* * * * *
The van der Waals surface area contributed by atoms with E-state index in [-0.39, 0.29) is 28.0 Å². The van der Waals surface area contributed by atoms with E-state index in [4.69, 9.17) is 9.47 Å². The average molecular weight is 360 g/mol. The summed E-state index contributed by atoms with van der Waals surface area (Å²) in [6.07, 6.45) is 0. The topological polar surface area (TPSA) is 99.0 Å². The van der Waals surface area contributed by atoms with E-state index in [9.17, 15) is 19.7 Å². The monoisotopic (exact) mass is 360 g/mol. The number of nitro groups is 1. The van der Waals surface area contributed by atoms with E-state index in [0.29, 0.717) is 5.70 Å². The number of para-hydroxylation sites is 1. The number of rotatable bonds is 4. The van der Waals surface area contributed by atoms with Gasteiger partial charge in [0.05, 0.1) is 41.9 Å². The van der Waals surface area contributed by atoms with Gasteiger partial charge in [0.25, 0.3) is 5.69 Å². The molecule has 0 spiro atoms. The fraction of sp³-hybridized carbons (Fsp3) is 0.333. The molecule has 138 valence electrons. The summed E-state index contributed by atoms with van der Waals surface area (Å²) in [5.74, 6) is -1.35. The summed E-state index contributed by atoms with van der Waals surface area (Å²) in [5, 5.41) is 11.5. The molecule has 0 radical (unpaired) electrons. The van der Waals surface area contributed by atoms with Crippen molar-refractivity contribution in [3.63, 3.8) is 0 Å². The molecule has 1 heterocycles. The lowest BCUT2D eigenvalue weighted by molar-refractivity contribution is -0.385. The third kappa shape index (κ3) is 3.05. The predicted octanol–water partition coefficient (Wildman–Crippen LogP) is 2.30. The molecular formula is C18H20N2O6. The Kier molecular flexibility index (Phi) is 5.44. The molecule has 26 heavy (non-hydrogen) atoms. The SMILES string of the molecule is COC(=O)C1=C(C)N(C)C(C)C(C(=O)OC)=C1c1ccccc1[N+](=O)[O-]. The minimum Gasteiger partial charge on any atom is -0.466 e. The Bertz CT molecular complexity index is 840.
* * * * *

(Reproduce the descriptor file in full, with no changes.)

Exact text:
The van der Waals surface area contributed by atoms with E-state index in [-0.39, 0.29) is 28.0 Å². The van der Waals surface area contributed by atoms with E-state index in [4.69, 9.17) is 9.47 Å². The average molecular weight is 360 g/mol. The summed E-state index contributed by atoms with van der Waals surface area (Å²) in [6.07, 6.45) is 0. The topological polar surface area (TPSA) is 99.0 Å². The van der Waals surface area contributed by atoms with E-state index in [9.17, 15) is 19.7 Å². The monoisotopic (exact) mass is 360 g/mol. The number of nitro groups is 1. The van der Waals surface area contributed by atoms with E-state index in [0.29, 0.717) is 5.70 Å². The number of para-hydroxylation sites is 1. The number of rotatable bonds is 4. The van der Waals surface area contributed by atoms with Gasteiger partial charge in [0.05, 0.1) is 41.9 Å². The van der Waals surface area contributed by atoms with Gasteiger partial charge in [0.25, 0.3) is 5.69 Å². The molecule has 0 spiro atoms. The fraction of sp³-hybridized carbons (Fsp3) is 0.333. The molecule has 138 valence electrons. The summed E-state index contributed by atoms with van der Waals surface area (Å²) in [5.74, 6) is -1.35. The summed E-state index contributed by atoms with van der Waals surface area (Å²) in [5, 5.41) is 11.5. The molecule has 0 radical (unpaired) electrons. The van der Waals surface area contributed by atoms with Crippen molar-refractivity contribution in [3.63, 3.8) is 0 Å². The molecule has 1 heterocycles. The lowest BCUT2D eigenvalue weighted by molar-refractivity contribution is -0.385. The third kappa shape index (κ3) is 3.05. The predicted octanol–water partition coefficient (Wildman–Crippen LogP) is 2.30. The molecular formula is C18H20N2O6. The Kier molecular flexibility index (Phi) is 5.44. The molecule has 26 heavy (non-hydrogen) atoms. The SMILES string of the molecule is COC(=O)C1=C(C)N(C)C(C)C(C(=O)OC)=C1c1ccccc1[N+](=O)[O-]. The minimum Gasteiger partial charge on any atom is -0.466 e. The Bertz CT molecular complexity index is 840.